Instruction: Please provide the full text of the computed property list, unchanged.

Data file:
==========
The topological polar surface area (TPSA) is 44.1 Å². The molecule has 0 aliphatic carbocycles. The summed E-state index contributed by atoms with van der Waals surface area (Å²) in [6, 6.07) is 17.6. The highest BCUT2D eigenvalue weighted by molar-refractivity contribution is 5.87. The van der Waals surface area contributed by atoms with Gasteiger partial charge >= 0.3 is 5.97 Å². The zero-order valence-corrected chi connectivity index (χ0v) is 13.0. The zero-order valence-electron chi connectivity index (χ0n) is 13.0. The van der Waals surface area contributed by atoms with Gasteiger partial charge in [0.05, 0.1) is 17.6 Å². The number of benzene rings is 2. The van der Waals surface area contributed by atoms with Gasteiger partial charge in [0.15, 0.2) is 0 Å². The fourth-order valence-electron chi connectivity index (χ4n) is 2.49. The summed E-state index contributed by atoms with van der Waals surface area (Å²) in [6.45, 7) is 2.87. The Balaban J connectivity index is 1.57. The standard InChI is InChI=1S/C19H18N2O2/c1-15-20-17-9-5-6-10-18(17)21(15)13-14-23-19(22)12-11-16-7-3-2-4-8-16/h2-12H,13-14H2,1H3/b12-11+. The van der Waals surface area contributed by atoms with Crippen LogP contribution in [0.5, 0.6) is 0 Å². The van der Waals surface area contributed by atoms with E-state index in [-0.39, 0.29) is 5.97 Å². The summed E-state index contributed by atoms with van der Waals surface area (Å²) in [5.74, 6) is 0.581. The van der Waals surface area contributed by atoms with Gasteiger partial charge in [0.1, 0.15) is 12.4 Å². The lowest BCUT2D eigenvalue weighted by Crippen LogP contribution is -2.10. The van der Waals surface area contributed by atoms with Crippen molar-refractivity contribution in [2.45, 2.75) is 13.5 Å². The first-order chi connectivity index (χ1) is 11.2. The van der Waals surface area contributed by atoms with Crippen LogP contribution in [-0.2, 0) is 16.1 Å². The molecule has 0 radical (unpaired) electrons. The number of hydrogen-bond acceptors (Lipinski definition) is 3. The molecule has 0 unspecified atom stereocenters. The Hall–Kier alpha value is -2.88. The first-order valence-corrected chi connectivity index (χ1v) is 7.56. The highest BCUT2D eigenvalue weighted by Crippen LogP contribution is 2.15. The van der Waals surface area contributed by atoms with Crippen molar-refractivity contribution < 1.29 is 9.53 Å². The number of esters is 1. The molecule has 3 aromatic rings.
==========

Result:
The topological polar surface area (TPSA) is 44.1 Å². The molecule has 0 aliphatic carbocycles. The summed E-state index contributed by atoms with van der Waals surface area (Å²) in [6, 6.07) is 17.6. The highest BCUT2D eigenvalue weighted by molar-refractivity contribution is 5.87. The van der Waals surface area contributed by atoms with Gasteiger partial charge >= 0.3 is 5.97 Å². The zero-order valence-corrected chi connectivity index (χ0v) is 13.0. The zero-order valence-electron chi connectivity index (χ0n) is 13.0. The van der Waals surface area contributed by atoms with Gasteiger partial charge in [0.05, 0.1) is 17.6 Å². The number of benzene rings is 2. The van der Waals surface area contributed by atoms with Gasteiger partial charge in [0.15, 0.2) is 0 Å². The fourth-order valence-electron chi connectivity index (χ4n) is 2.49. The summed E-state index contributed by atoms with van der Waals surface area (Å²) in [6.45, 7) is 2.87. The Balaban J connectivity index is 1.57. The standard InChI is InChI=1S/C19H18N2O2/c1-15-20-17-9-5-6-10-18(17)21(15)13-14-23-19(22)12-11-16-7-3-2-4-8-16/h2-12H,13-14H2,1H3/b12-11+. The van der Waals surface area contributed by atoms with Crippen LogP contribution in [0.5, 0.6) is 0 Å². The van der Waals surface area contributed by atoms with E-state index in [-0.39, 0.29) is 5.97 Å². The summed E-state index contributed by atoms with van der Waals surface area (Å²) in [5.74, 6) is 0.581. The van der Waals surface area contributed by atoms with Gasteiger partial charge in [0.1, 0.15) is 12.4 Å². The lowest BCUT2D eigenvalue weighted by Crippen LogP contribution is -2.10. The van der Waals surface area contributed by atoms with Crippen molar-refractivity contribution in [2.45, 2.75) is 13.5 Å². The first-order chi connectivity index (χ1) is 11.2. The van der Waals surface area contributed by atoms with Crippen LogP contribution in [-0.2, 0) is 16.1 Å². The molecule has 0 radical (unpaired) electrons. The number of hydrogen-bond acceptors (Lipinski definition) is 3. The molecule has 0 unspecified atom stereocenters. The Hall–Kier alpha value is -2.88. The first-order valence-corrected chi connectivity index (χ1v) is 7.56. The highest BCUT2D eigenvalue weighted by Crippen LogP contribution is 2.15. The van der Waals surface area contributed by atoms with Crippen molar-refractivity contribution < 1.29 is 9.53 Å². The number of esters is 1. The molecule has 3 aromatic rings.